Dianne English builds bridges across difference. She is executive director of Community Building Initiative (CBI), whose mission is to achieve racial and ethnic inclusion and equity in Charlotte-Mecklenburg. CBI programs include the Leadership Development Initiative, Leaders Under 40, and Equity Dialogue Circles. Before joining CBI, Dianne served as executive director of Mecklenburg Ministries, an interfaith organization fostering understanding, compassion and justice. She has served as a board member for numerous civic and nonprofit organizations, including for Florence Crittenton Services and the Center for International Understanding. Dianne is a recipient of the UNC Charlotte Distinguished Service Award and the Mecklenburg Ministries 25th Anniversary Legacy Award. She earned a B.A. in Education at the University of North Carolina at Chapel Hill.
This episode is perfect for anyone interested in racial and ethnic inclusion and equity, social activism, and making a difference in the time and place you are in.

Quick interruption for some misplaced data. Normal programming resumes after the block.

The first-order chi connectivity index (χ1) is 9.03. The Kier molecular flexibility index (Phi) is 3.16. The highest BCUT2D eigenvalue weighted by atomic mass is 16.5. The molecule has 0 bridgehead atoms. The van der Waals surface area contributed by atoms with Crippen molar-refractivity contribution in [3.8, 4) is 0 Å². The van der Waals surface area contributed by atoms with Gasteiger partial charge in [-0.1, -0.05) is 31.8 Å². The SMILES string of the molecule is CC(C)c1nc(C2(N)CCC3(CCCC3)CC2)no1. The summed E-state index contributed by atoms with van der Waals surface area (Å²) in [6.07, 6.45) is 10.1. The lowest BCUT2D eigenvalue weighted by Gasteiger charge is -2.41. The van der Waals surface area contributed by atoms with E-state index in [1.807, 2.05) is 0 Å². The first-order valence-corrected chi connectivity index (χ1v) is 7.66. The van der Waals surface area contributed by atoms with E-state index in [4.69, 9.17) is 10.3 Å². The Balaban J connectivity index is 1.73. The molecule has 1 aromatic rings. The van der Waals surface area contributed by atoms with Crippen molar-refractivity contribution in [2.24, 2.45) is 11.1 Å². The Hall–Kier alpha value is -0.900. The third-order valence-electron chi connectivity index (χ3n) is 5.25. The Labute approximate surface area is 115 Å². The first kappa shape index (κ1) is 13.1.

IN THIS EPISODE
- Dianne describes the conversation that she has been part of for 30 years.
- She explains the work and origins of the Community Building Initiative (CBI).
- She talks about CBI programs and the impact it seeks to make.
- She addresses whether her work has made a difference.
- Dianne shares what she finds exciting about this moment in community building.
- She discusses the importance and limitations of acknowledging racial inequity.
- She answers what CBI would do with greater resources.
- She reveals why she does this work and the pivotal experience that changed her life.
- Dianne shares what shaped her childhood and interest in social activism.
- She talks about what her father means to her and his most defining quality.
- She remembers her mother and the legacy she passed on.
- She discusses her education and how she found her way to Charlotte.
- Dianne reflects on the impact of Crossroads Charlotte and building social trust.
- She shares memories of her husband Roger English and the challenge of caring for him.
- She reveals what her close friends, Susan Patterson, Octavia Seawell and Emily Zimmern mean to her.
- Dianne answers what she knows for certain.
Mark Peres adds a personal word that begins this way, “When I asked Dianne what she knew for certain, she closed her eyes and paused for what seemed a long time…”